• Maintain optimal level of strength , power, and endurance
  • Continue all exercises as in phase III
  • Continue posterior capsule stretches
  • Continue modalities as needed
  • Follow-up: isokinetic test, Progress interval program, Maintenance of exercise program

  • Isometric exercises.
    • Flexion, extension, internal rotation, external rotation, abduction, adduction.
  • Isotonic exercises
    • Flexion in supine, then standing, abduction (thumb up), external rotation while lying on opposite side, external rotation while prone, internal rotation with theraband, wall push-ups, biceps curl)
      • Perform with free weights only (No theraband - except IR #6).
      • Repetitions – 20-50 reps before adding/progressing in weight.
      • Start against gravity without weight; progress as tolerated to:
        • 2 oz. (dinner knife)
        • 4 oz. (tuna can)
        • 8 oz. (soup can)
        • 1 lb. weight
        • 2 lbs., 3 lbs., etc.
  • Goals:
    • Overhead athlete: 3-5 lbs x 50 reps.
    • General rehab candidate: 1-3 lbs x 30-50 reps.
    • Progress weight as tolerated – pain free
  • Scapular stabilization exercises
Recall the Reinold study(thanks Allison) found the following shoulder exercises most beneficial:
    • Supraspinatus: Full can
    • Infraspinatus/Teres Minor: SLER
    • Subscap: IR at 0
    • Serratus: Pushup plus
    • Lower trap: Prone full can
    • Middle trap: Prone Row
    • Upper trap: Shrug
    • Rhomboids/levator: Prone row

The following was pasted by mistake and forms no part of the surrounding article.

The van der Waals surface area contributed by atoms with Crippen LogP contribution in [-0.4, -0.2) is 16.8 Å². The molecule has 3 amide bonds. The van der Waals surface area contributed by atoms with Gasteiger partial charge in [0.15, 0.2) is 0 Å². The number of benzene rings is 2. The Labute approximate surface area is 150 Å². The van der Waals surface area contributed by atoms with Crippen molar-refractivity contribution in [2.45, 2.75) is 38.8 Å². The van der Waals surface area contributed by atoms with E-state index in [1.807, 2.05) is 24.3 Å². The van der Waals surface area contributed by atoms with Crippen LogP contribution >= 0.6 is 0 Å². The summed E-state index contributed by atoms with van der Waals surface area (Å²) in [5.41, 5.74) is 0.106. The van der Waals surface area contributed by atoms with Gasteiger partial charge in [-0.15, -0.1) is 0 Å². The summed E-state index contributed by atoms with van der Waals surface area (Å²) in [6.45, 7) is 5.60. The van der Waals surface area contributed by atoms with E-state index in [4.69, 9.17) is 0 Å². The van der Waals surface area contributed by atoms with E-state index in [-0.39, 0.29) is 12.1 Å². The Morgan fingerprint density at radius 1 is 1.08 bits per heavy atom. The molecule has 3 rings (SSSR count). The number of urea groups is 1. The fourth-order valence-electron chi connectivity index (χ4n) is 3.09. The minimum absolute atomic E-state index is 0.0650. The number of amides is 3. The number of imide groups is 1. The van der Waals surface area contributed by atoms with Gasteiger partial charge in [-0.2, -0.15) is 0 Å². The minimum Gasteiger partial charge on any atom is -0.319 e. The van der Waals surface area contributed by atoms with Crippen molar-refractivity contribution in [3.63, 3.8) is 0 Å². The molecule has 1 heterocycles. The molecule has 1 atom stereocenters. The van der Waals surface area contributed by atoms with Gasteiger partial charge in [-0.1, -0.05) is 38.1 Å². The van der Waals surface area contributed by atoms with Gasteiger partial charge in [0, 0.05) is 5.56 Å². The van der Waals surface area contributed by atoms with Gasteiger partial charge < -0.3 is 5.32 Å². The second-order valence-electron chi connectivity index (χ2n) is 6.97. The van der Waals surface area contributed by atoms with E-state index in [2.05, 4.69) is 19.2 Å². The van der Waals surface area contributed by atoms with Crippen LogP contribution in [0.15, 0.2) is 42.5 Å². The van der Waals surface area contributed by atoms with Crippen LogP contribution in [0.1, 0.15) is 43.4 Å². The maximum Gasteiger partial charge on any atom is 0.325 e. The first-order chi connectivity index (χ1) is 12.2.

Surgical Intervention: (per Handoll H.H., et al’s systematic review)
  • Patient's <25 y.o. have a recurrence rate of up to 60-90% following conservative managment which is why surgical intervention may be a better option
  • Indicated for:
    • Patient's with recurrent unidirectional shoulder instability
    • Young, active people (particularly those that play high demand and contact sports)
  • Cryotherapy- used to reduce inflammation and pain and is usually done within acute stages of healing (15 mins 3-4 times per day)
  • Thermotherapy-used to reduce pain/discomfort and is usually done during the subacute and chronic phase
  • E-Stim- may help with pain reduction or muscle activation
  • Ultrasound- used to decrease joint stiffness, pain, to reduce any chronic edema if indicated, and promote healing
  • Taping- may help control the position of the scapula, this may help to normalize the muscle firing patterns
    • Basis for taping is to provide protection and support for a joint while permitting optimal functional improvement
    • The traction on the skin or the pressure of the tape provides cutaneous sensory cues, thus providing proprioceptive input to the CNS.
Research in regards to taping:
  • Cools A.M., et al.’s:
    • Purpose of their study was to examine the influence of tape application on scapular muscle’s (trapezius and serratus anterior) during a dynamic abduction and forward flexion movmemtn
    • 20 healthy male subjects with no current/past hx of shoulder issues with mean age 22.15 y.o.
    • Results: The lower trap seems best suited for postural and stabilizing functions in shldr and arm mvmts (had a predominance of type I fibres) whereas upper trap seems best suited for phasic act’s (had a higher frequency of type II fibres). Past research has also had the same conclusions.
    • The authors hypothesized that with taping, the upper trap would be inhibited while the lower trap would be facilitated (thus promoting normal scapular movements).
    • HOWEVER: The authors conclude there is not difference between mm activation with or without the tape and further research needs to be done as there were many constraints with this study.
  • Hsu Y.H., et al’s study:
    • Purpose: To investigate the effect of elastic taping on kinematics, mm activity and strength of the scapular region in baseball players w/shldr impingement.
    • 17 amateur baseball players (mean age 23 y.o) that had anterior or lateral shoulder impingement